Michael Crane

From the Balcony

The year the Titanic sank, among Icebergs,
I as a young child sat on the balcony
of the Victory Theatre and watched the actors
prance on the stage. My father, the Mayor,
was one of the main attractions and I was proud of him.

The play was about two men in the Boer War
who both loved the same young woman.
I remember the smell of cigars, the taste of chocolate
in my mouth, the absence of my mother. She was
at home with a midwife giving birth to my sister.

At interval a man with a long grey beard appeared
onto the stage to talk about some conflict in Europe
which could erupt into a major disaster, but everyone
laughed and some young men jeered at him. Later
they would die in the mud on a field at Flanders.

I was born near the Victory Theatre and I’m dying there.
But I can still see the frilly frocks of the young women,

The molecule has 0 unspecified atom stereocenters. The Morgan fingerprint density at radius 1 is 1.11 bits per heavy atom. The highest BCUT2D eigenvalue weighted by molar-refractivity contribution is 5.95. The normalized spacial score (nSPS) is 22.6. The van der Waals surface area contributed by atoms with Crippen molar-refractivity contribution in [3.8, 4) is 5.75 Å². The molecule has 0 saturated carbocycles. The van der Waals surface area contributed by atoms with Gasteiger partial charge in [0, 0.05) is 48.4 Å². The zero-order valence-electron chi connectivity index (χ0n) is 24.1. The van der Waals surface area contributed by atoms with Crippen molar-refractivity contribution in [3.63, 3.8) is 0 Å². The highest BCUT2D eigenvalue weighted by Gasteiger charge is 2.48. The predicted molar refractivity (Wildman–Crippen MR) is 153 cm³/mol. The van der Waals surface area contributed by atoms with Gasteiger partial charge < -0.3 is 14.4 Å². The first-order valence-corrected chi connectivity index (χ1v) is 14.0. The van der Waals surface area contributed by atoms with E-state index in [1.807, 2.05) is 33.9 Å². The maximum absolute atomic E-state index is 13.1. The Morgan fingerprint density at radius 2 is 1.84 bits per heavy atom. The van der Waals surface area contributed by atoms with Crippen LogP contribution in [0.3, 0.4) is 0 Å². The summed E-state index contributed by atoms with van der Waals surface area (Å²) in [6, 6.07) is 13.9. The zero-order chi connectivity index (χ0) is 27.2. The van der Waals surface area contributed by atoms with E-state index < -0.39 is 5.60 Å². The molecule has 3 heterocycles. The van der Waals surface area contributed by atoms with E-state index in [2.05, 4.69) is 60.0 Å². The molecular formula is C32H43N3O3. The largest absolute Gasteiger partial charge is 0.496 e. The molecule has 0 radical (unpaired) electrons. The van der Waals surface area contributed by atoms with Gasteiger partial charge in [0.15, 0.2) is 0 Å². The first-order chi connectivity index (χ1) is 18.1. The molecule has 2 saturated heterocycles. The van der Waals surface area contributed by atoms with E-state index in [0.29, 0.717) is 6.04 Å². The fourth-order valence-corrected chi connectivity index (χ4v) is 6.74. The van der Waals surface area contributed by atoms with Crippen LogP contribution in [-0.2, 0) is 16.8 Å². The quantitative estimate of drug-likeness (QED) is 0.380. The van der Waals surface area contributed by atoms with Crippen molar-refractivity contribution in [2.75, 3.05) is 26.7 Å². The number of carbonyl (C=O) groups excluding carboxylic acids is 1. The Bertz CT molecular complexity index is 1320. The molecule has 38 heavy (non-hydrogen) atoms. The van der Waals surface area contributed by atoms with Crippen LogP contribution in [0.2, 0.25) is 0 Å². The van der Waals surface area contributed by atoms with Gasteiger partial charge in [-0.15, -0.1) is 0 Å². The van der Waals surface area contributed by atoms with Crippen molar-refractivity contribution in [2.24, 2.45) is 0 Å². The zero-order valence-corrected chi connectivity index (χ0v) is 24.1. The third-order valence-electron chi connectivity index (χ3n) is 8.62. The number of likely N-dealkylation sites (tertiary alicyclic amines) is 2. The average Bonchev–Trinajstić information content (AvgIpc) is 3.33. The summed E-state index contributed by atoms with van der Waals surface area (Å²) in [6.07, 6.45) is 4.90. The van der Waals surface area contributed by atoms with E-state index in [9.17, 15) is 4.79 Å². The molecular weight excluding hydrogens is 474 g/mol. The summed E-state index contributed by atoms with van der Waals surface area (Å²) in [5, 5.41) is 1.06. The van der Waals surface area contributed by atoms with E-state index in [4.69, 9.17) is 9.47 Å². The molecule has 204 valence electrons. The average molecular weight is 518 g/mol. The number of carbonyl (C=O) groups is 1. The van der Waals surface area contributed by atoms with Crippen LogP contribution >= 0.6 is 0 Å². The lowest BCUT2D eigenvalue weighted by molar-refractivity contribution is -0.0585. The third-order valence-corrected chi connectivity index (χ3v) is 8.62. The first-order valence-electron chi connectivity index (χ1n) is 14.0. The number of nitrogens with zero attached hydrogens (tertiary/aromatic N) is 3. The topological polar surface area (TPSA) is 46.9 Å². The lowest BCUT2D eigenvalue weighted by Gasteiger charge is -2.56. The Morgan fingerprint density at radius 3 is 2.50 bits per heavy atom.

the extravagant hats of the ladies of the Auxiliary Club.
and hear the man playing ‘Waltzing Matilda” on his banjo
I can still smell the coffee brewing in the Victory Theatre foyer.

From high in the Balcony looking down at the audience,
I didn’t know what horrors would befall the world.
I told my father, I never wanted to leave the Victory Theatre
as he held my hand he told me if I closed my eyes
and made a wish I could stay here forever in my dreams.

Now twilight seeps through the curtain in my hospital ward.
This is my one and only poem as I bid the world farewell.
I’m saying goodbye to the Victory Theatre, to my dreams
and that night when I sat with my father on the balcony
as my mother died giving birth to my sister at home.

That night when the crowd sang The National Anthem,
my sister was dragged from my mother’s womb.
That night we walked out onto the street
amid the smell of horses and stale beer from the pub
across the road, and in my mind I’m back on the balcony.

And as I close my eyes I can see one last figure on the stage,
calling me to join him and dance to the song of the piano.
My hands are held by my dead father and he sighs
as I leave him to walk down the stairs onto the stage
of the Victory Theatre, the taste of chocolate in my mouth.